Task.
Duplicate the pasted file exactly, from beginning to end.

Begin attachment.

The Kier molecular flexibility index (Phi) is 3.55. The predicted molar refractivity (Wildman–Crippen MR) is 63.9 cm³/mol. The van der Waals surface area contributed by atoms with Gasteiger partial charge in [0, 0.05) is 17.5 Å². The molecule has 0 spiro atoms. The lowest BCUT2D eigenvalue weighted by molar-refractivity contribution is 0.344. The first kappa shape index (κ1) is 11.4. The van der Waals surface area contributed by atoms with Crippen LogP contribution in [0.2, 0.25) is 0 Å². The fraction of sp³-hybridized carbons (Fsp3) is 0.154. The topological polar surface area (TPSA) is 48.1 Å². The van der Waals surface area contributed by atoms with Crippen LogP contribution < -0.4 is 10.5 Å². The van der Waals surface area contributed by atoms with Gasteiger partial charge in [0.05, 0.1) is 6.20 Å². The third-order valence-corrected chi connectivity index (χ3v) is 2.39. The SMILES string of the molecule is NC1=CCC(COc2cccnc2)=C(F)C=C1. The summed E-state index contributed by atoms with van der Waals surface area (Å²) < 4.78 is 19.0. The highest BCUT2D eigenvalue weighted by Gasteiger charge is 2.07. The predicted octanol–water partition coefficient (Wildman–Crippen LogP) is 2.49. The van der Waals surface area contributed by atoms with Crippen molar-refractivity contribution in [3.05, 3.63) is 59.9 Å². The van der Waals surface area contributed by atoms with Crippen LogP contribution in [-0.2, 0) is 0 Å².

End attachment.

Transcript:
The Kier molecular flexibility index (Phi) is 3.55. The predicted molar refractivity (Wildman–Crippen MR) is 63.9 cm³/mol. The van der Waals surface area contributed by atoms with Gasteiger partial charge in [0, 0.05) is 17.5 Å². The molecule has 0 spiro atoms. The lowest BCUT2D eigenvalue weighted by molar-refractivity contribution is 0.344. The first kappa shape index (κ1) is 11.4. The van der Waals surface area contributed by atoms with Crippen LogP contribution in [0.2, 0.25) is 0 Å². The fraction of sp³-hybridized carbons (Fsp3) is 0.154. The topological polar surface area (TPSA) is 48.1 Å². The van der Waals surface area contributed by atoms with Crippen LogP contribution < -0.4 is 10.5 Å². The van der Waals surface area contributed by atoms with Gasteiger partial charge in [0.05, 0.1) is 6.20 Å². The third-order valence-corrected chi connectivity index (χ3v) is 2.39. The SMILES string of the molecule is NC1=CCC(COc2cccnc2)=C(F)C=C1. The summed E-state index contributed by atoms with van der Waals surface area (Å²) < 4.78 is 19.0. The highest BCUT2D eigenvalue weighted by Gasteiger charge is 2.07. The predicted octanol–water partition coefficient (Wildman–Crippen LogP) is 2.49. The van der Waals surface area contributed by atoms with Crippen molar-refractivity contribution in [3.05, 3.63) is 59.9 Å². The van der Waals surface area contributed by atoms with Crippen LogP contribution in [-0.2, 0) is 0 Å².